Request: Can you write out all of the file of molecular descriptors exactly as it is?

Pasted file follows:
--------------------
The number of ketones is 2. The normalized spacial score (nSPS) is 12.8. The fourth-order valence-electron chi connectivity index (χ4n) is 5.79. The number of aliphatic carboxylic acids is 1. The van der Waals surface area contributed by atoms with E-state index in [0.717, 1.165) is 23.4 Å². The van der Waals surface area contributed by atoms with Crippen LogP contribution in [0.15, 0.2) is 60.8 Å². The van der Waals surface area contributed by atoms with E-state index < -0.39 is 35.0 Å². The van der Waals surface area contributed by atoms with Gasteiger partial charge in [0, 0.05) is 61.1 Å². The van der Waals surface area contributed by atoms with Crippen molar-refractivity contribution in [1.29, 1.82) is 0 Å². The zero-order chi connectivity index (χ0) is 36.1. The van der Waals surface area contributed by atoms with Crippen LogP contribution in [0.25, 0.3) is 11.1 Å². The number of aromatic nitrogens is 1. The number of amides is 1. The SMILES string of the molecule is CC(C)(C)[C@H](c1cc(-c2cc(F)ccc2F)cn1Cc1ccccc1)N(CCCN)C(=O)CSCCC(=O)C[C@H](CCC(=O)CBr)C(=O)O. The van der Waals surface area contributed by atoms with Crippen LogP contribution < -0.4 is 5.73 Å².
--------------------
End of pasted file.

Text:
The number of ketones is 2. The normalized spacial score (nSPS) is 12.8. The fourth-order valence-electron chi connectivity index (χ4n) is 5.79. The number of aliphatic carboxylic acids is 1. The van der Waals surface area contributed by atoms with E-state index in [0.717, 1.165) is 23.4 Å². The van der Waals surface area contributed by atoms with Crippen LogP contribution in [0.15, 0.2) is 60.8 Å². The van der Waals surface area contributed by atoms with E-state index < -0.39 is 35.0 Å². The van der Waals surface area contributed by atoms with Gasteiger partial charge in [0, 0.05) is 61.1 Å². The van der Waals surface area contributed by atoms with Crippen molar-refractivity contribution in [1.29, 1.82) is 0 Å². The zero-order chi connectivity index (χ0) is 36.1. The van der Waals surface area contributed by atoms with Crippen LogP contribution in [0.25, 0.3) is 11.1 Å². The number of aromatic nitrogens is 1. The number of amides is 1. The SMILES string of the molecule is CC(C)(C)[C@H](c1cc(-c2cc(F)ccc2F)cn1Cc1ccccc1)N(CCCN)C(=O)CSCCC(=O)C[C@H](CCC(=O)CBr)C(=O)O. The van der Waals surface area contributed by atoms with Crippen LogP contribution < -0.4 is 5.73 Å².